By Tony Leighton
Bradford City manager Phil Parkinson hailed his players after an npower League 2 Play-Off Final victory that was effectively wrapped up with three goals inside the opening half-hour against shell-shocked Northampton Town.
"To be 3-0 up so quickly was beyond your wildest dreams," said Parkinson as he reflected on the goals by James Hanson, Rory McArdle and Nahki Wells that killed off opponents whose manager Aidy Boothroyd reckoned had stage fright.
Stage fright was never going to be an issue for Parkinson's side, whose Wembley experience in February's Capital One Cup Final - which they lost 5-0 to Premier League Swansea City - was vital background to their Play-Off triumph.
"We had that experience of being here before," said the Bantams' boss, "and it wasn't just about the game but also the build-up - the press attention, the new suits, the demands of how family are going to get down, the wife's new outfit.
"That can drain a lot of energy out of you and we took all that away from the lads this time. We said that we're coming back to Wembley to do a job and finish our season off in style, and that's exactly what we did."
Finishing the season off in style was the culmination of Parkinson's 21 months in charge of Bradford, who - just 10 years after being in the Premier League - were at their lowest ebb when he took over.
The former Colchester United, Hull City and Charlton Athletic boss has worked much higher than League 2 but nevertheless reckons that the campaign just ended has been his best - though not only due to his own efforts.
He said: "To get to a major cup final and then to bounce back from that was really tough for us. If you take everything into account - the size of this club, the job of turning it around, I take a great deal of pride in that.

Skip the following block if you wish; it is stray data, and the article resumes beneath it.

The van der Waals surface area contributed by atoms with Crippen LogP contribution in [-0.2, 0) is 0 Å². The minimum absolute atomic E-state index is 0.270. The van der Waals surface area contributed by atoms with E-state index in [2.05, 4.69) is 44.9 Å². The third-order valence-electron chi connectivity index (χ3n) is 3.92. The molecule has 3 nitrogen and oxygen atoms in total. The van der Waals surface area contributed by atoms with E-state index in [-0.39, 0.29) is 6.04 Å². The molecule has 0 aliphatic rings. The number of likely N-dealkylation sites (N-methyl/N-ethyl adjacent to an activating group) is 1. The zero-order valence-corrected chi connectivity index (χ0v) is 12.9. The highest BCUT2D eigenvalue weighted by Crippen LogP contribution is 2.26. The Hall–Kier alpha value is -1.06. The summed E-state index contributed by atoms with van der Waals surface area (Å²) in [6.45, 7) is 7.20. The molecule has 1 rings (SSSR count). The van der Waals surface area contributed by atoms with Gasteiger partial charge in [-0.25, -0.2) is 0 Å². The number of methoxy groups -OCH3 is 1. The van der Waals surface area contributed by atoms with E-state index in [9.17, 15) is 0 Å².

"But more so, it's the team behind the team. I've got great backroom staff and a chairman and board of directors who have given me great support. The club has been through some tough times, but now it's in a great position to move forward.
"We're going up into a really tough division, but we've got a great core of players who will give their all. And we've got great fans - an average gate of 10,000 is extraordinary in League 2. They deserve this day, and I'm glad we delivered."
While the Bantams will aim to deliver in League 1 next season, which will be their first in that division since relegation six years ago, the Cobblers must prepare for a fifth successive League 2 campaign after a bad day at Wembley.
Boothroyd said: "We had a bit of stage fright. We looked like rabbits in headlights for 30 minutes. A few of my lads were unrecognisable from the lads who had got us this far. It was a case of a very good season going badly wrong at the end.
"You do get days like this, but you don't want them in a final. I'm disappointed for the supporters and everybody at the club, but what you can't do is sulk. We have to take it on the chin and bounce back - and that's what we'll do."
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